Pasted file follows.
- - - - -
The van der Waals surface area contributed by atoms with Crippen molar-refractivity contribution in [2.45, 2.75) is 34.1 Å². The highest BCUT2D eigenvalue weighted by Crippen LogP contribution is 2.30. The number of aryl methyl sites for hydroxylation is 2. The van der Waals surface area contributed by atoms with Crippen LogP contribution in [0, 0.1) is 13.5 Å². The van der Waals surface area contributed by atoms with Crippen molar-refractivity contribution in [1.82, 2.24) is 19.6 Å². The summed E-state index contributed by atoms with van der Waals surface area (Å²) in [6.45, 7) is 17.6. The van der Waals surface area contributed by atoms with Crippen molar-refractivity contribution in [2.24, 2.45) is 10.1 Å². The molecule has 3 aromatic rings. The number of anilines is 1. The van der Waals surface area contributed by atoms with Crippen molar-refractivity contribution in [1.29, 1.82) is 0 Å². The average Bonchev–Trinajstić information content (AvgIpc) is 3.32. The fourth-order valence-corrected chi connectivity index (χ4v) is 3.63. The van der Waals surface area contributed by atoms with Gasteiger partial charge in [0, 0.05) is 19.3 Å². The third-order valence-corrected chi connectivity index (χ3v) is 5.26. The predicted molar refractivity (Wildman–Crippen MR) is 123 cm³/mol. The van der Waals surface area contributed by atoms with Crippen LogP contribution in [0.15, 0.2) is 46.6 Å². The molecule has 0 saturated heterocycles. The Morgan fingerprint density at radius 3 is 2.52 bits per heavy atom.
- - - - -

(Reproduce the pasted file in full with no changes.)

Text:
The van der Waals surface area contributed by atoms with Crippen molar-refractivity contribution in [2.45, 2.75) is 34.1 Å². The highest BCUT2D eigenvalue weighted by Crippen LogP contribution is 2.30. The number of aryl methyl sites for hydroxylation is 2. The van der Waals surface area contributed by atoms with Crippen LogP contribution in [0, 0.1) is 13.5 Å². The van der Waals surface area contributed by atoms with Crippen molar-refractivity contribution in [1.82, 2.24) is 19.6 Å². The summed E-state index contributed by atoms with van der Waals surface area (Å²) in [6.45, 7) is 17.6. The van der Waals surface area contributed by atoms with Crippen molar-refractivity contribution in [2.24, 2.45) is 10.1 Å². The molecule has 3 aromatic rings. The number of anilines is 1. The van der Waals surface area contributed by atoms with Crippen molar-refractivity contribution in [1.29, 1.82) is 0 Å². The average Bonchev–Trinajstić information content (AvgIpc) is 3.32. The fourth-order valence-corrected chi connectivity index (χ4v) is 3.63. The van der Waals surface area contributed by atoms with Gasteiger partial charge in [0, 0.05) is 19.3 Å². The third-order valence-corrected chi connectivity index (χ3v) is 5.26. The predicted molar refractivity (Wildman–Crippen MR) is 123 cm³/mol. The van der Waals surface area contributed by atoms with Crippen LogP contribution in [0.15, 0.2) is 46.6 Å². The molecule has 0 saturated heterocycles. The Morgan fingerprint density at radius 3 is 2.52 bits per heavy atom.